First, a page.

Open space

Park City Open Space

Nearly every challenge facing Park City relates back to growth and growth’s impact upon our quality of life and sense of community.  That is why a decade ago I ran on a platform of open space.  At the time, I was told by my more seasoned peers that Park City is done buying open space.  Undeterred, I made this my mission and played a key role in the purchase of Stoneridge (292 acres), Toll Canyon (781 acres, assist), Clark Ranch (340 acres), Old Ranch Hills (50 acres), Sommer (14 acres), Bonanza Flat (1500 acres), Treasure Hill (120 acres), Armstrong SCP (15 acres). These added 3000+ acres to the regional open space—doubling what the City had acquired prior to 2012.   Although our efforts have slowed down, we remain ready for new opportunities like protecting the Library Field, the creation of Urban Park Zones, and assisting our regional partners.  I serve as a Commissioner on the State’s Quality Growth Commission which last year protected 2248 acres, including 2 regionally significant projects in Wasatch and Summit County.  I remain firm in my belief that protecting open space is the ONLY true silver bullet for growth.  


Park City Transit

If there is one thing Parkites can agree on, it’s a disdain of traffic.  Park City is geographically constrained and plagued by too many cars, in too little space.  We will not build our way out of traffic—we must be innovative and tactical. This is why I have been a vocal advocate for building a car-optional town with a strong focus on transit, walkability, and active transportation.  I championed the electric buses, 224 BRT, e-bike share, and the (coming soon) addition of a park and ride and inbound transit lane for 248.  I have pushed back against road expansions and fought to lower speed limits.  Given a second term, I want to reinvigorate our walkability projects, expand neighborhood traffic mitigation, and take a hard look at aerial transportation.


Andy Beerman at Elementary School in Park City

As Park City’s economy thrives, so do the disparities between our residents.  As Mayor I have staunchly supported the community’s efforts to build equity and diversity in our community.  I believe every resident should feel safe, welcome and valued, and have the same access to services and opportunities as their peers.  This is difficult and sometimes controversial work, but we should lean in and embrace it.  It will ultimately strengthen our community.  If the City wants to be a leader in equity, we should begin with ourselves.  I am particularly excited about PCMC’s internal efforts to self-examine, promote diversity and inclusion, and improve facility and services access to all our residents.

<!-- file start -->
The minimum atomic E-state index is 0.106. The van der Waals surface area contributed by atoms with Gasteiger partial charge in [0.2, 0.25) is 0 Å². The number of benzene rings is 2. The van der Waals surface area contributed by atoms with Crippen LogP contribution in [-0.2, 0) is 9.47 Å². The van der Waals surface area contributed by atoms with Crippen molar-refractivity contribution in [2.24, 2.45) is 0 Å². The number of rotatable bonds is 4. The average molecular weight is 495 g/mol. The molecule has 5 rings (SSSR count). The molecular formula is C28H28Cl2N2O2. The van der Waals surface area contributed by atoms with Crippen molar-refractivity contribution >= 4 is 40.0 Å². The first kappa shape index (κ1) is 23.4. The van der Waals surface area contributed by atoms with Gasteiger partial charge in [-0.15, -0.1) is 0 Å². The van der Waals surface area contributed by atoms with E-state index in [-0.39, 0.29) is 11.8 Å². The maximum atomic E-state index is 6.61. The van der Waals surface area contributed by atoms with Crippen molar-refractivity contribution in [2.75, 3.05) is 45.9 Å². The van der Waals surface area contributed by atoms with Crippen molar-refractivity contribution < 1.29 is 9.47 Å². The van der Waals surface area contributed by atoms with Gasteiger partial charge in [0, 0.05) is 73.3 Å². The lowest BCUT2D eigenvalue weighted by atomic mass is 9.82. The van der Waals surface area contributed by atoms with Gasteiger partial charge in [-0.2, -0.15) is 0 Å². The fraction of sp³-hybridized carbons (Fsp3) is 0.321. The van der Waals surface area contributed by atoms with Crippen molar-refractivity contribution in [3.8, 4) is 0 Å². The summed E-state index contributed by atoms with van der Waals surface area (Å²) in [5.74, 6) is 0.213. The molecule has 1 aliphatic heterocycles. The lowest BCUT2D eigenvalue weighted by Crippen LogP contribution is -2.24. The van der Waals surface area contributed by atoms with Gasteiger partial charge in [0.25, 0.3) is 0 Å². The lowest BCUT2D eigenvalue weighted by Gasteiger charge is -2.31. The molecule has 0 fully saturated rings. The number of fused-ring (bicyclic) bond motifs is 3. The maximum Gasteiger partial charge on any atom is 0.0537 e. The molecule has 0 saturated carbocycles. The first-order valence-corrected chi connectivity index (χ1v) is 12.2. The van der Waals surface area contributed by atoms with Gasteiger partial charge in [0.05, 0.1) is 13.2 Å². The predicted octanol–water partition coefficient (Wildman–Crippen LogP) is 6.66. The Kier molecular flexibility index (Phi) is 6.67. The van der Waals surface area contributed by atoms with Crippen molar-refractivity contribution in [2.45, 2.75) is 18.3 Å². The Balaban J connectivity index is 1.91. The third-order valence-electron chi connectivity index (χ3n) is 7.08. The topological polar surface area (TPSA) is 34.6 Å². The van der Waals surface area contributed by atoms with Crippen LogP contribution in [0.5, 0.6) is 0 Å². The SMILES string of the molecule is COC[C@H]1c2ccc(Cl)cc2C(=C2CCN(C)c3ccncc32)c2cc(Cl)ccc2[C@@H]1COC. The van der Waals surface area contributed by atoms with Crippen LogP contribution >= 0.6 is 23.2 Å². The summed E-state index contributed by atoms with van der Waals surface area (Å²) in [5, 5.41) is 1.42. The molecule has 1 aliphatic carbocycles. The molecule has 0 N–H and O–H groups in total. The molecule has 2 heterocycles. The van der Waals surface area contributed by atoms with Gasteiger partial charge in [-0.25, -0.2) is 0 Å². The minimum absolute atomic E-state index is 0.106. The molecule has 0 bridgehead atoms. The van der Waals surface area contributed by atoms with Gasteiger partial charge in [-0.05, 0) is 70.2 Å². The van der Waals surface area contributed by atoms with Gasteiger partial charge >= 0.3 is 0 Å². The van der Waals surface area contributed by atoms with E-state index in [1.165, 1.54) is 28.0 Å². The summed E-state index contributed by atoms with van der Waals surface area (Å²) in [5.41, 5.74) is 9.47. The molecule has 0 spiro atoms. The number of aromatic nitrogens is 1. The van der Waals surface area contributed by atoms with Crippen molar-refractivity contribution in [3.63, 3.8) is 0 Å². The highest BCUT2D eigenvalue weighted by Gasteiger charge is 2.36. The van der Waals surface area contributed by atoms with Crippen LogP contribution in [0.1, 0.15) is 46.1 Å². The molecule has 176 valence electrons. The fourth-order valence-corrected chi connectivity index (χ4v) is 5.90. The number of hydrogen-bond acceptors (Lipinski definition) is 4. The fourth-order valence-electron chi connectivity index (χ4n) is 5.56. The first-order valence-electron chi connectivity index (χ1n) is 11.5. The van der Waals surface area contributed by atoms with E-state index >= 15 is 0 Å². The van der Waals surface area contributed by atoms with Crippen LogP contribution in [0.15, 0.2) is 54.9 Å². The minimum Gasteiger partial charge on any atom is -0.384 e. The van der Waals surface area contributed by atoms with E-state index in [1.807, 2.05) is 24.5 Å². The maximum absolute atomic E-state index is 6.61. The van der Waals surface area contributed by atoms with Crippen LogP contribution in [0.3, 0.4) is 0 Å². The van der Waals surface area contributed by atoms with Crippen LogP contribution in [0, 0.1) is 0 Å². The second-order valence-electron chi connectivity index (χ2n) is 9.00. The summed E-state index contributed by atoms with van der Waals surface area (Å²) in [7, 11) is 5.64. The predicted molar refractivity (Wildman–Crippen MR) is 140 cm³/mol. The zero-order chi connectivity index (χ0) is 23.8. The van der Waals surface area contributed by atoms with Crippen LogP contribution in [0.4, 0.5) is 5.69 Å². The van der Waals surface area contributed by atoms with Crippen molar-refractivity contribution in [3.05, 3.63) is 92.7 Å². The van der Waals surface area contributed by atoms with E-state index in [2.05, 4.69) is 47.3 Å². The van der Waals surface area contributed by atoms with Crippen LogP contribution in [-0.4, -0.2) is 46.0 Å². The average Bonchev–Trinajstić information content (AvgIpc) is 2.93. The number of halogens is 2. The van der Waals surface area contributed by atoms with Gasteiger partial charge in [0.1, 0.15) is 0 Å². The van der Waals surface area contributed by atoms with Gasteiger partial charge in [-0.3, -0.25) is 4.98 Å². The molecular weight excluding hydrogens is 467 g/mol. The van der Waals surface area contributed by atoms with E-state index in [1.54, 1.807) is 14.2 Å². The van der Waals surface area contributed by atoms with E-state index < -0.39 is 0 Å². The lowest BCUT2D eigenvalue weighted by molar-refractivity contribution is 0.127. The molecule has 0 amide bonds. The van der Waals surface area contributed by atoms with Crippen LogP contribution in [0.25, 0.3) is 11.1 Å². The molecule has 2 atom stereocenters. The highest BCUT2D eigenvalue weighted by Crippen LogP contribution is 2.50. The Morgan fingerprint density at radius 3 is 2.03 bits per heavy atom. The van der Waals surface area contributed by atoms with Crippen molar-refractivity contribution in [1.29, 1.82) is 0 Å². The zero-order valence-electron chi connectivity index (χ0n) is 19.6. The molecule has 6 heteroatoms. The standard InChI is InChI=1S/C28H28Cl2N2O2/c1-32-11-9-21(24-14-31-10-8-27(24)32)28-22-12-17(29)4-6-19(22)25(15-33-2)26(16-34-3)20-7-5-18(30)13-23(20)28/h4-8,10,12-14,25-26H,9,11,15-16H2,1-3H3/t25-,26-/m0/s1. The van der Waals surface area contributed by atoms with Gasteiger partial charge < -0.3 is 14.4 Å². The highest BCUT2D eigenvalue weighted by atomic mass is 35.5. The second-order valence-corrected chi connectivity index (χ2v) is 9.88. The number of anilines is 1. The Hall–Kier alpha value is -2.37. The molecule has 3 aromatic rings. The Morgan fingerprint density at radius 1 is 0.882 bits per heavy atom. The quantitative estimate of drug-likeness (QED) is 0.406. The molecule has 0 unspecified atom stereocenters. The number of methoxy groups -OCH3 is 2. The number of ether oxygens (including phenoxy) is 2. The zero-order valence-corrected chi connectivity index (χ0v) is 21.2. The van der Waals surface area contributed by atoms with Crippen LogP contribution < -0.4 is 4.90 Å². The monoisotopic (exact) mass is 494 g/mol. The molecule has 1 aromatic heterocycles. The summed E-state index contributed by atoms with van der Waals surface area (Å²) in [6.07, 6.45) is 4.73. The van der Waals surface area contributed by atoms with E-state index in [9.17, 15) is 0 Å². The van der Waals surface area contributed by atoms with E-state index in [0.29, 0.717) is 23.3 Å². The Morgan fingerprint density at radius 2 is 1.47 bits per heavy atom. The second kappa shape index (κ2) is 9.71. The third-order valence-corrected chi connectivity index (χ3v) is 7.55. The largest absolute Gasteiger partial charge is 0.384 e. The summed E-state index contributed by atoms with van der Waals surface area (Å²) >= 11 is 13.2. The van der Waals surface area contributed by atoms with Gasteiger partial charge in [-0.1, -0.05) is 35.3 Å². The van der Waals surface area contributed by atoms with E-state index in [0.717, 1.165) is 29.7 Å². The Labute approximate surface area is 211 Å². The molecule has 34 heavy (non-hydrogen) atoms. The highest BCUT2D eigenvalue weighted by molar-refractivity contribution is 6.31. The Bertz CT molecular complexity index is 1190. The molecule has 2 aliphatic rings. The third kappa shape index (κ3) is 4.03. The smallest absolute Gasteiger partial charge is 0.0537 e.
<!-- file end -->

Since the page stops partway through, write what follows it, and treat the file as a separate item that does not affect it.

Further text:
Andy Beerman on Housing

It’s long been challenging to find housing in Park City, now it’s nearly impossible.  Only 15% of our workforce live in Park City and more than 2/3rds of our homes, are vacation homes.  We’ve hit a tipping point where our social fabric is stretched dangerously thin.  The free market is surging, and uninterested in building affordable housing.  Because of this, the burden falls on local government and non-profits.  Park City has a goal of 800 new units to meet needs across the spectrum.  Since 2010, the City has built or bought 82 new housing units and secured 285 more units though development obligations–about half of that while I’ve been Mayor.  Affordable housing may be the most expensive and politically fraught issue facing the City, but it needs committed and courageous leadership to succeed. There is nothing more exhilarating than seeing a family get their first home and an opportunity to live in the community where they work.  In a second term, I hope to see a lot more of that!



Andy Beerman in Salt Lake City

In 2015 Park City residents, rose up and demanded City Council take more aggressive action on climate which led to one of North Americas most aggressive climate goals: net zero carbon and 100% renewable energy by 2030.  In 2019, I helped lead a coalition that successfully passed HB411, trailblazing bi-partisan legislation to accelerate Utah’s transition to renewable energy.  As we speak, construction is underway on the first project, an 80MW Elektron solar farm and 22 Utah Communities are considering join us in ‘flipping the switch’ to renewables.  Park City is the U.S. winner of WWF’s One Planet City Challenge because of our renewable work, our conservations efforts, our fleet electrification, and our soils regeneration/sequestration projects.  Alone, our efforts are a drop in the global bucket, but as innovators and leaders, we are proving what is possible, and inspiring communities across the world.

Historic Preservation

Our historic character gives us a sense of place and reminds us of our humble roots. For this reason, I have strongly supported our historic preservation programs, especially the current efforts to protect our historic mine structures.  I was an early advocate for this on Council and pushed hard for the City to assist in the preservation of California Comstock.  I also led the push for the City revise its historic grant program to include mine structures.  Recently, I participated in the successful negotiations with Empire Pass/Wells Fargo/Deer Valley to generate new preservation funding and most notably, restore the Daly West Headframe.

Regional involvement

Board Member ULCT (Utah League of Cities and Towns)
Commissioner Utah Quality Growth Commission
Executive Board Committee SLC-UT Olympic Bid Committee
Co-Chair Olympic Host Venues Committee
Board Member Summit County Council of Governments
Board Member Wasatch County Council of Governments
Board Member Mountainland Association of Governments
CO-founder MT2030 (Mountain Towns 2030)
Member CAST (Colorado Area Ski Towns)
Former Commissioner EPA’s Local Government Advisor Committee 
Former Commissioner Central Wasatch Commission